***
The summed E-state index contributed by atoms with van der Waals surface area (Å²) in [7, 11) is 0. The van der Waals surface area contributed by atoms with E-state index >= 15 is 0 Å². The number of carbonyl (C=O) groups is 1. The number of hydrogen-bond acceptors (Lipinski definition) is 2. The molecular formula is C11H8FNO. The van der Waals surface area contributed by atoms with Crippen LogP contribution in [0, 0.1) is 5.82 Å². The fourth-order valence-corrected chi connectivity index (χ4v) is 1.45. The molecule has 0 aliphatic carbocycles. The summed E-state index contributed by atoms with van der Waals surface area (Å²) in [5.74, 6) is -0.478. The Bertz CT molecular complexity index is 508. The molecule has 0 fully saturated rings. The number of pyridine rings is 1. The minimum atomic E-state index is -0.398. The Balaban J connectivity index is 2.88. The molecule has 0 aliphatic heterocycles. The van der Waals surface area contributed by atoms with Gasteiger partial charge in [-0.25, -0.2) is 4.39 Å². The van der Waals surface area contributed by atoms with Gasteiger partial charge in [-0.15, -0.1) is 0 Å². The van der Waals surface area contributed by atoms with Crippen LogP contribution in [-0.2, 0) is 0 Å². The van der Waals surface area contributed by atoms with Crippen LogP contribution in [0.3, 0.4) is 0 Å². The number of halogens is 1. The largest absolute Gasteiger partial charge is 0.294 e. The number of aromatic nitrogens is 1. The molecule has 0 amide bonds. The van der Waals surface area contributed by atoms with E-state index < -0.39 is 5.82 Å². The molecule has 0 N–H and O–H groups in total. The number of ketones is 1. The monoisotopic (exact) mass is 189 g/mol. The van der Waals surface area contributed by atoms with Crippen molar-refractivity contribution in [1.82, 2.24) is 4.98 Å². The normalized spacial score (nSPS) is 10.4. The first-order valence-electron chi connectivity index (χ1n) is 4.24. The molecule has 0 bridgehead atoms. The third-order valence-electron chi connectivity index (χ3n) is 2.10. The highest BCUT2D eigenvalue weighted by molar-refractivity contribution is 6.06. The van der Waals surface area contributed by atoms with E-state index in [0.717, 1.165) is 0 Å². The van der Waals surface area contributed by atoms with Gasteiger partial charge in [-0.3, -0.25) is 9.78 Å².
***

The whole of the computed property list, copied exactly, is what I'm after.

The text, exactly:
The summed E-state index contributed by atoms with van der Waals surface area (Å²) in [7, 11) is 0. The van der Waals surface area contributed by atoms with E-state index >= 15 is 0 Å². The number of carbonyl (C=O) groups is 1. The number of hydrogen-bond acceptors (Lipinski definition) is 2. The molecular formula is C11H8FNO. The van der Waals surface area contributed by atoms with Crippen LogP contribution in [0, 0.1) is 5.82 Å². The fourth-order valence-corrected chi connectivity index (χ4v) is 1.45. The molecule has 0 aliphatic carbocycles. The summed E-state index contributed by atoms with van der Waals surface area (Å²) in [5.74, 6) is -0.478. The Bertz CT molecular complexity index is 508. The molecule has 0 fully saturated rings. The number of pyridine rings is 1. The minimum atomic E-state index is -0.398. The Balaban J connectivity index is 2.88. The molecule has 0 aliphatic heterocycles. The van der Waals surface area contributed by atoms with Gasteiger partial charge in [-0.25, -0.2) is 4.39 Å². The van der Waals surface area contributed by atoms with Gasteiger partial charge in [-0.15, -0.1) is 0 Å². The van der Waals surface area contributed by atoms with Crippen LogP contribution in [-0.2, 0) is 0 Å². The van der Waals surface area contributed by atoms with Crippen LogP contribution in [0.3, 0.4) is 0 Å². The number of halogens is 1. The largest absolute Gasteiger partial charge is 0.294 e. The number of aromatic nitrogens is 1. The molecule has 0 amide bonds. The van der Waals surface area contributed by atoms with E-state index < -0.39 is 5.82 Å². The molecule has 0 N–H and O–H groups in total. The number of ketones is 1. The monoisotopic (exact) mass is 189 g/mol. The van der Waals surface area contributed by atoms with Crippen molar-refractivity contribution in [1.82, 2.24) is 4.98 Å². The normalized spacial score (nSPS) is 10.4. The first-order valence-electron chi connectivity index (χ1n) is 4.24. The molecule has 0 bridgehead atoms. The third-order valence-electron chi connectivity index (χ3n) is 2.10. The highest BCUT2D eigenvalue weighted by molar-refractivity contribution is 6.06. The van der Waals surface area contributed by atoms with E-state index in [0.717, 1.165) is 0 Å². The van der Waals surface area contributed by atoms with Gasteiger partial charge in [-0.3, -0.25) is 9.78 Å².